Net advertising industry thrashes out standards debate in private

Representatives of big business, big advertising, and media old and new met this morning (February 28) in Sydney to discuss issues relating to how advertising and web traffic are measured.

Among the matters to be discussed, "a consideration of census-based standard measurement definitions and a consideration of FASt Auditing principles", with the latter being described as voluntary guidelines.

The meeting is the end result of a five-month consultative process, according to Sara Morton-Stone, general manager of the Australian Association of National Advertisers, which represents the biggest online spenders.

The publishers are welcome at the meeting, but the reporters who work for them are not, as was made clear to The Industry Standard when we contacted the meeting's organisers. This has led some of the initial invitees to question the transparency of the standard-setting process.

Morton-Stone said that as this was the first meeting, it was felt that people would be more willing to speak openly without the press present.

Not all participants agreed that it was necessary to shut observers out of the meeting. Shefrk Bey, vice president Red Gauge (a division of Red Sheriff) for instance said he saw no real problem with having observers there.

One area likely to prompt debate is the vexed question of metrics. It seems there is still plenty of scope for debate in this area.

The guest list reads like the usual who's who of the old-media cartel - Fairfax, Packer and Murdoch, as well as the new-media power players like Yahoo, advertising networks like BMCMedia, new-media buyers like Emitch and ad servers Engage, 24/7 and DoubleClick.

B2B publishing house Reed Business is also attending, although IDG Communications, the publisher of The Industry Standard, withdrew from the meeting on learning that it was closed to the press. Managing director Don Kennedy said the company pulled out because it believed that issues like these needed to be debated openly, and that banning media from the meeting was not conducive to this outcome.

According to a memo sent to the invitees, "The meeting Wednesday will involve the review, ratification and adoption of the current international standard for census-based measurement by the committee."

The memo also outlines the background to the meeting.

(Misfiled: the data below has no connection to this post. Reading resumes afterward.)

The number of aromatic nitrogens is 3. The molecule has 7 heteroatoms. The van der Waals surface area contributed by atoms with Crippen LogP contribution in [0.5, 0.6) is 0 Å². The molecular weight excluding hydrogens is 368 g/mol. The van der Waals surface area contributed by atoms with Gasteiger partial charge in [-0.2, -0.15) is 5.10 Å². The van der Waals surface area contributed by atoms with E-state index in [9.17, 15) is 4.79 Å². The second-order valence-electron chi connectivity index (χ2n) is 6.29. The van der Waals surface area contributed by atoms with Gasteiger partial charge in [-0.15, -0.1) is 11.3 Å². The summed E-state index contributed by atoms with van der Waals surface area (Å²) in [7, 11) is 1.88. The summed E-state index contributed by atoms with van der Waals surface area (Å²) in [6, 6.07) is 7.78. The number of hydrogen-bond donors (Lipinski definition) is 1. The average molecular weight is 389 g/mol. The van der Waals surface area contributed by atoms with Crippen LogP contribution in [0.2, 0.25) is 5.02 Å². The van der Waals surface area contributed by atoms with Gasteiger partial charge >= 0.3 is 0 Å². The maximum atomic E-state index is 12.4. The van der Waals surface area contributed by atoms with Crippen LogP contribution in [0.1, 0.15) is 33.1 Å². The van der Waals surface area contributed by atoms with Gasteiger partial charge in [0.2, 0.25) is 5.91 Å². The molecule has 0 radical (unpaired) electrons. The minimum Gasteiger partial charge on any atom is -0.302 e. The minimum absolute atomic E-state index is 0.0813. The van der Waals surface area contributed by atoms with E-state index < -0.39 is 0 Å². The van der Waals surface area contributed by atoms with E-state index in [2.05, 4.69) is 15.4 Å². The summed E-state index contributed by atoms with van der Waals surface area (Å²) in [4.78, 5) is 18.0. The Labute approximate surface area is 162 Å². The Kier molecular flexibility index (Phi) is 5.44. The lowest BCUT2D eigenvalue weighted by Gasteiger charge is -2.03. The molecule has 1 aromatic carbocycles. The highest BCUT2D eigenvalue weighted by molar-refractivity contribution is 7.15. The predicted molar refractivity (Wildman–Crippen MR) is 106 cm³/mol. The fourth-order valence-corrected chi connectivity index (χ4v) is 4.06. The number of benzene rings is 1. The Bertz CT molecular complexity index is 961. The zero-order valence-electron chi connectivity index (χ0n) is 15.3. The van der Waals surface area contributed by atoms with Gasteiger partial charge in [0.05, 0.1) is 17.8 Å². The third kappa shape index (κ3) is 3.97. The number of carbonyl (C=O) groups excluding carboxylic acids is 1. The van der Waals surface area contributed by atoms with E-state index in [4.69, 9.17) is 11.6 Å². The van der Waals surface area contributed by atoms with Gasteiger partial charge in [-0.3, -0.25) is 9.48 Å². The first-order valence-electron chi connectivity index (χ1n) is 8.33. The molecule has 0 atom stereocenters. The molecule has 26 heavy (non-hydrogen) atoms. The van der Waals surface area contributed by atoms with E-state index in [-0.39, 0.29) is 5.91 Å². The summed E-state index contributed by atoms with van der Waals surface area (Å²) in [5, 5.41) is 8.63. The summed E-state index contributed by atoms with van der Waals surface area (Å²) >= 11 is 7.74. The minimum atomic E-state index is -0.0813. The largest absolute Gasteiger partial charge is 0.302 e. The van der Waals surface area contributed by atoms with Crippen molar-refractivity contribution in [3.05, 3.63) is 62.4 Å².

"In October 2000, three industry associations, the Advertising Association of National Advertisers (AANA), the Audit Bureau of Circulation's (ABC) and the Internet Industry Association (IIA), came together to propose an industry-wide initiative to develop standard measurement definitions be adopted industry-wide.

"So the AANA and ABC/CAB made presentations to all industry associations: the Advertising Federation of Australia (AFA), The Media Federation (TMF), and the Australian Direct Marketing Association (ADMA) to join together to support this initiative to develop standard measurement definitions for the internet in Australia. These standards were to incorporate the international IFABC standard and also to promote the auditing of those results.

"Once the associations were on board the presentation was made to measurement companies, specialist internet advertising agencies like BMC, Emitch etc as well as ad servers like Engage, 24/7 and DoubleClick and finally publishers like ninemsn, Yahoo, f2, News Interactive, ABC and others were invited to participate."

The memo goes on: "During our meetings it became obvious that the standard for Australia must be expanded from just census (counting) based measurement, to include standard definitions for ratings and to resolve some issues raised by the ad servers."

As anyone who has been involved in standard-setting committees would recognise, that last paragraph is usually code for "Over My Dead Body!"

The Standard has contacted several participants for today's meeting with a view to getting a report on the full and frank exchange of views that emerge behind the locked doors of the 24/7 offices.

For the record, the Australian internet advertising industry's "A" list of invitees includes: Martin Venier from DoubleClick, Jason Scott of NetX, Lyndal Cowling from News Interactive, Liam Walsh from Emitch, Dr Anne Cicognani of OzEmail, Gai Le Roy from ninemsn, Adrian Giles from Sinewave Interactive, Shefrk Bey from Red Sheriff, Anthony Bertini from BMC, Sabrina Antonio from 24/7, Brendon Fitzsimmons from Engage, Helen Overmyer from AC Nielsen, Lesley Brydon from AFMA, Rob Edwards from ADMA, Ian Webster from www.consult, Susie Jones from Yahoo, Gillian Ramsay from the ABC, Mark Henning from AC Nielsen, Michael Duncan from Coles Myer Interactive, Peter Coroneos from the Internet Industry Association, Paul Dovas from the Audit Bureau of Circulation, Jonathon Jephcott from Media Metrix, Patty Keegan from Carat Interactive, Andrew Dent from Reed Business, Ben Gerholt from IDG Communications, Geoff Smith from Morgan Research and Sara Morton-Stone from the AANA.

Story courtesy of The Australian Industry Standard: http://www.thestandardcom.au

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